If you were to pursue this game, frankly why not? It's a good sell for spare blocks; I suggest getting rid of the bidding and add in some risky-advantage for using parts that are hard to stack. Perhaps make them bigger or maybe each type of part is worth points and you only score it once it's high enough.

sonofman
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Starfield Critique

In my Ivory Tower critique I mentioned how I thought differing shape and then use was "too far." Star field differs the planets in color and then gives those colors meanings thereby making them "different components" by my standard. And yet, I still gave it my bronze.

Because I liked it that much. I too, am a sucker for flicking games. This game's mechanic of "flick some but not TOO many" is also used in an older flicking game whose name escapes me at the moment, and it holds up here.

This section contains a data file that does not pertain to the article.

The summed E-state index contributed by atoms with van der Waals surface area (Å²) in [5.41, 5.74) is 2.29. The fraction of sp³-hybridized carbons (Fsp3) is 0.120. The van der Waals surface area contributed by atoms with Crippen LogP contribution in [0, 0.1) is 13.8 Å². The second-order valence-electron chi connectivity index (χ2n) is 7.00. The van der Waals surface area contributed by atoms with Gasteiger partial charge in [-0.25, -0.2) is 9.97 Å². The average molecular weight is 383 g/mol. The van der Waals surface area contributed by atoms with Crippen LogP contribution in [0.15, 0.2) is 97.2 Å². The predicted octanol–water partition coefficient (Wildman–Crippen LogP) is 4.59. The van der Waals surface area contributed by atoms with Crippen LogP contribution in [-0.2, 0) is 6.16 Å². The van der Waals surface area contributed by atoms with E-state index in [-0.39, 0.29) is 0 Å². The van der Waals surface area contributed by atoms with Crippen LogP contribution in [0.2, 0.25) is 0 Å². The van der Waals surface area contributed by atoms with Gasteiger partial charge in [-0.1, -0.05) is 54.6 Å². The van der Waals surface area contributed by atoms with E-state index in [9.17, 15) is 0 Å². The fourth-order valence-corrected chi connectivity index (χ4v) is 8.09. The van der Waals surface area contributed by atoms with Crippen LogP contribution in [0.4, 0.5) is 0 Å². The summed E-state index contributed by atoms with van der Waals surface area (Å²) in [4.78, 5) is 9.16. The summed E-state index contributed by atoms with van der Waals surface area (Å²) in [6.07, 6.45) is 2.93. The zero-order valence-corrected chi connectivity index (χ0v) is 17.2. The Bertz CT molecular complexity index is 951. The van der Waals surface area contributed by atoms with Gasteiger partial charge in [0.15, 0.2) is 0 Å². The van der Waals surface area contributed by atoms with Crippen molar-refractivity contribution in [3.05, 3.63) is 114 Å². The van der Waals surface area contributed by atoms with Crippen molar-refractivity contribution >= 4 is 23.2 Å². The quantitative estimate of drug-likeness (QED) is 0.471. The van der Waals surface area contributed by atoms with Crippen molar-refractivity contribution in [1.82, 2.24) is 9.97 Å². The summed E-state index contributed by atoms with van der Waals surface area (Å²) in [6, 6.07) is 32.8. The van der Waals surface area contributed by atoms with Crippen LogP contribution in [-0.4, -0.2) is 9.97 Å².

I did think the theme was a bit of a stretch to be knocking around planets. I'd suggest a tornado theme with the objects representing buildings, cars, and cows. Why're there always cartoon cows in tornados?

bike
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M&M Poker - critique

This one came close to bronze. It is well inside the requirements. It just does not feel finished yet. When can I move some to the middle, can I do it until I win? I suggest to give every player one chance to draw up to 3 new M&M (and eat the ones discarded) and then compare scores. Give the winner one point (either write down, or remember) and continue. Everyone could start with one bag of M&M and when it is finished you reached your final score.

bike
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Call my column - critique

Although this is within the requirements, I think I would use colored discs and only one per player per number. The setup is easier, and material is halved. It takes a little longer to see who played what, you need to look around the table.